It means that what was working 12-weeks ago may not be working now. It also means that a one size fits all approach is doomed. We kind of know that but here is the evidence for you to argue against that.
It also means that traditional news brands such as the BBC or the local paper are places where people go for trusted information. Except if you are younger. You’ll go to social media.
Public sector communicators are really earning their money at the moment. But long hours doesn’t necessarily mean effective communications.
There is need for a constant re-boot and re-assessment of what is being done locally. These national figures should be a canary in the mine. Use them as an indicator of a broad direction of travel but test them locally too.
Try and measure how effective things are and adjust as you go. But what’s most powerful in the figures is that the point to the fact that different demographics use different channels.
Picture credit: US Government National Archives
Facebook has been in the news of late with big brands announcing they’re suspending advertising with the platform.
The reason for with holding ad money is a perception that Mark Zuckerburg’s company has been seen to be tardy in cracking down on hate speech.
Starbucks, Microsoft, Adidas and North Face are amongst a list of global names who have have suspend their corporate spend.
So what does this mean for public sector comms?
UK public sector spending on Facebook is so tiny the debate is partly academic. Even if it acted as a sector the noise it would make would be tiny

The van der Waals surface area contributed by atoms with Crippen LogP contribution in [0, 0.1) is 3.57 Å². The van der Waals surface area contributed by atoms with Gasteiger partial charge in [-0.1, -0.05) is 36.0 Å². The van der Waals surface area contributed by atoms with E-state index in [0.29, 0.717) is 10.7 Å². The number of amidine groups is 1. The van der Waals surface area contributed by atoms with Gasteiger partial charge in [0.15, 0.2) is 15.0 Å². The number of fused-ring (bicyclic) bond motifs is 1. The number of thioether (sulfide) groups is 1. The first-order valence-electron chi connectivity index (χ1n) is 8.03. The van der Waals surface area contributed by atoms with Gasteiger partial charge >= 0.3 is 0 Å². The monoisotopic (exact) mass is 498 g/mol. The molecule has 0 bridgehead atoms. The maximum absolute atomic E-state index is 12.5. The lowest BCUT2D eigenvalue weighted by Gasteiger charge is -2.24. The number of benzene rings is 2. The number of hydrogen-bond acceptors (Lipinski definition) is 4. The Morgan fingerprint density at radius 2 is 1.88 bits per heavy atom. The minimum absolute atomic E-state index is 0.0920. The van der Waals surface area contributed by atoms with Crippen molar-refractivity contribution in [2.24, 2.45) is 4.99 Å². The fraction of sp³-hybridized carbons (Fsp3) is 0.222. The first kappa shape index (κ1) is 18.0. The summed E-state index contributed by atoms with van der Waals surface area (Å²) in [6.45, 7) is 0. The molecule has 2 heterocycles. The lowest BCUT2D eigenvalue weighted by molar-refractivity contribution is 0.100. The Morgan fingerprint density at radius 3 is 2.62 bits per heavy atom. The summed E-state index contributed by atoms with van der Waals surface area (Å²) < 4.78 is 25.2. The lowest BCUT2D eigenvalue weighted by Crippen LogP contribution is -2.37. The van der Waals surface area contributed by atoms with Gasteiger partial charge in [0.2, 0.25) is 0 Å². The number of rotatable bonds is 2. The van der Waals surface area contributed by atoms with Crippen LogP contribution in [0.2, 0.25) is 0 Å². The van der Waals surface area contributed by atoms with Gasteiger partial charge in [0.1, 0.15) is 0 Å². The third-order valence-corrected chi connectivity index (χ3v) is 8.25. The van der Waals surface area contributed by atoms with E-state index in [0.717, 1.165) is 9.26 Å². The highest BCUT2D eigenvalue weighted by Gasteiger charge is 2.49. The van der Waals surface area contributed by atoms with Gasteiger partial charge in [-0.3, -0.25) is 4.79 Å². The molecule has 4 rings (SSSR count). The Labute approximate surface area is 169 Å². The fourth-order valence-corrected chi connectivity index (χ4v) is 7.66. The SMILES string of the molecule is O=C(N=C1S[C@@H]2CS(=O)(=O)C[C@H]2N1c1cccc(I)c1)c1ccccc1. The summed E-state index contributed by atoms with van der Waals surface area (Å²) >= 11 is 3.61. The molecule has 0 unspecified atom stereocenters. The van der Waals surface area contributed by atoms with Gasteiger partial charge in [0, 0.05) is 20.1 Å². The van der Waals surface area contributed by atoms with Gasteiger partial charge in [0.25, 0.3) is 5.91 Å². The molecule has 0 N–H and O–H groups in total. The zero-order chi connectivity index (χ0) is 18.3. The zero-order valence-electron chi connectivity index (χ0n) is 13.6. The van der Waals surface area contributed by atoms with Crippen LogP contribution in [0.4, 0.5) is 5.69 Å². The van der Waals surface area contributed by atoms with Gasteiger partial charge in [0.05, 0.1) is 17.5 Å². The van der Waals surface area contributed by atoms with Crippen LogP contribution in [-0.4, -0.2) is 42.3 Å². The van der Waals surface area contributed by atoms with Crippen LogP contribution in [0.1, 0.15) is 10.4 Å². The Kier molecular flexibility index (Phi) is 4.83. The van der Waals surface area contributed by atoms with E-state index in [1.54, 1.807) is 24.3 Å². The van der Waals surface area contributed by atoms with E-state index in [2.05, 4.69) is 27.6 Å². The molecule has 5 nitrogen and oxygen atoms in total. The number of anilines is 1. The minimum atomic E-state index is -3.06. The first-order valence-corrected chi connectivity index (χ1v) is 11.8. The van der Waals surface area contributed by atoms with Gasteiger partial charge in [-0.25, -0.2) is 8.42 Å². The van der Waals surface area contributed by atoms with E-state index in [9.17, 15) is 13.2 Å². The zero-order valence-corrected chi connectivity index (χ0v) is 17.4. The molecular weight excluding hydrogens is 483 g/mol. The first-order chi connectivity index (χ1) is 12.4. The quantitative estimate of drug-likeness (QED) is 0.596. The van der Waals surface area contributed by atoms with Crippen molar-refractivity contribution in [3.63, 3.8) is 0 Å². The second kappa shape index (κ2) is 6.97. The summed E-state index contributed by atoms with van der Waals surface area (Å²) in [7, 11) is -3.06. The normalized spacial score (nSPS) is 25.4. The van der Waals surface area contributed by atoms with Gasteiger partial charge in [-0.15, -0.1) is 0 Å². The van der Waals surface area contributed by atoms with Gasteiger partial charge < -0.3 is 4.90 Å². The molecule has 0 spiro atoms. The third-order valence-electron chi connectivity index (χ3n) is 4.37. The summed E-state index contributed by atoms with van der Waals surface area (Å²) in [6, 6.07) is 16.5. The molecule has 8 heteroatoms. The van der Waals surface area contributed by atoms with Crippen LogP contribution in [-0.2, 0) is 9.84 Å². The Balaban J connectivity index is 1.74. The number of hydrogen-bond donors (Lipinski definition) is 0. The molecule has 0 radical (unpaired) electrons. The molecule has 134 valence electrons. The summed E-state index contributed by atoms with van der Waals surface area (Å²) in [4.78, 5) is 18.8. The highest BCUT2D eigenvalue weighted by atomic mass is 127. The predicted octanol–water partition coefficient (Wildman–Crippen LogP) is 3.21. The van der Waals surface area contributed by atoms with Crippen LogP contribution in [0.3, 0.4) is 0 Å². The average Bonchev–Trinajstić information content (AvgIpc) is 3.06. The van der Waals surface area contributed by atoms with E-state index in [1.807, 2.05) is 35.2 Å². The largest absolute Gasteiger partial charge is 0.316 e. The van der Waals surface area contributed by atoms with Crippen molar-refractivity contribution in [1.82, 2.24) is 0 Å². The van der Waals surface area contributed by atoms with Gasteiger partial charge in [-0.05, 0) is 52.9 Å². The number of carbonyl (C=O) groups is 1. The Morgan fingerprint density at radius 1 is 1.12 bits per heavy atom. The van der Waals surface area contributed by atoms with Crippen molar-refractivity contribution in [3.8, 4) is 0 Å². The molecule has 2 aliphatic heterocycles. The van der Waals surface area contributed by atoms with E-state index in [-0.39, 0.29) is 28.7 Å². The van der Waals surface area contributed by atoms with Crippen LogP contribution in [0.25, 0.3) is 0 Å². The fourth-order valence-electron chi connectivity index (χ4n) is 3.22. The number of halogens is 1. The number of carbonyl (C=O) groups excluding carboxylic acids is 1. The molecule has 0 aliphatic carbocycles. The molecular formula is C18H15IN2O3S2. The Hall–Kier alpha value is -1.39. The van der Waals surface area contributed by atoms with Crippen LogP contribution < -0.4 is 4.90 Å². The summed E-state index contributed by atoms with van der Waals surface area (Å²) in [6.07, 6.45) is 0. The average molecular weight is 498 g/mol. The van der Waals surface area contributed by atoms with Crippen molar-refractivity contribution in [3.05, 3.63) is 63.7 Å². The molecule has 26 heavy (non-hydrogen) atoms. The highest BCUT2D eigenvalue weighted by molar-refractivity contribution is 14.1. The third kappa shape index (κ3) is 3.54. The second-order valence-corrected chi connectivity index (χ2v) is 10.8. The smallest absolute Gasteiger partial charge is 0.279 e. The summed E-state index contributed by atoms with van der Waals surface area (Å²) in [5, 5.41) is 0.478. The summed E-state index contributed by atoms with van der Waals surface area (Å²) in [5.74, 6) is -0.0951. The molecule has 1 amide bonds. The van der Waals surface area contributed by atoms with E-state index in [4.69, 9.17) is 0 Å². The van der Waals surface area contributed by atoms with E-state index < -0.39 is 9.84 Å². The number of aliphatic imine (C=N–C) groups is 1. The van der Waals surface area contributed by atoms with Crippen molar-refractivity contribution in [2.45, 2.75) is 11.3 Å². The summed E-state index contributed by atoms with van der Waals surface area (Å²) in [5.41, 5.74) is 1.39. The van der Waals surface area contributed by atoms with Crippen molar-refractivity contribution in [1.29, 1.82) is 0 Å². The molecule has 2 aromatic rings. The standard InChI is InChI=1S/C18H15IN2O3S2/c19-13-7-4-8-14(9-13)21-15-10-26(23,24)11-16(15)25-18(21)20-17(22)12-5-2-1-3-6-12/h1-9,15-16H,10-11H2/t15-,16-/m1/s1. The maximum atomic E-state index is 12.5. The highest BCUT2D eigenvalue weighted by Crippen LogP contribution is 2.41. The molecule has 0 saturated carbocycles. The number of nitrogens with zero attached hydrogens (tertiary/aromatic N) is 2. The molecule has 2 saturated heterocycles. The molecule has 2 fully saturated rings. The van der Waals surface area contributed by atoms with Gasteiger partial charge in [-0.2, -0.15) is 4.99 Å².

Should it suspend advertising on the platform?
That’s a question for comms people looking to give advice. I’ve not heard of anyone from the public sector suspend advertising on Facebook.
Sure, there’s things to be unhappy about as far as it comes to Facebook. Some commentators have warned of the platform’s corrosive effect on democracy.
But for me, this is audience driven. If the audience is there advertise to them. If they’ve gone elsewhere go elsewhere.
For the most part, the audience of corporate public sector pages are women aged 35 to 55. I’m not convinced they are backing the cancel Facebook campaign.
But the underlying lesson is that nothing is permanent. For Facebook’s apparent dominance there are plenty of other media companies who have enjoyed then squandered a position of dominance.
Until there is a better way of sharing cat videos then Facebook is likely to be around for a while.
I’ve no doubt that historians will look back at this pandemic with wonder.
How did people cope? What did they do?
Often they’ll look at the big picture of the numbers and some key moments like the Prime Minister’s lockdown speech or they’ll look at fighting for toilet roll.
What they may miss is this. The period was 67 million stories of stress, bravery, boredom, frustration, grief, joy and tiredness. Every emotion, in fact.
Amongst those emotional stories are the children of key workers whose parents are doing key roles.
Step forward South Warwickshire NHS Foundation Trust. They’re not the first people to do this but they deserve credit for doing it. A letter home from the chief executive to the children of staff thanking them for supporting their parent.
It’s also written in very plain English ‘My name is Glen,’ it begins.
The danger of calling three months into the pandemic ‘the new normal’ is you stop caring so much about your internal comms.
This would be dangerous.
Sometimes internal comms isnt to communicate a strategy or directive but just to say ‘well done’ and ‘thank you.’ That’s a lovely human thing to do.
Bravo South Warwickshire NHS Trust.
And bravo Mum.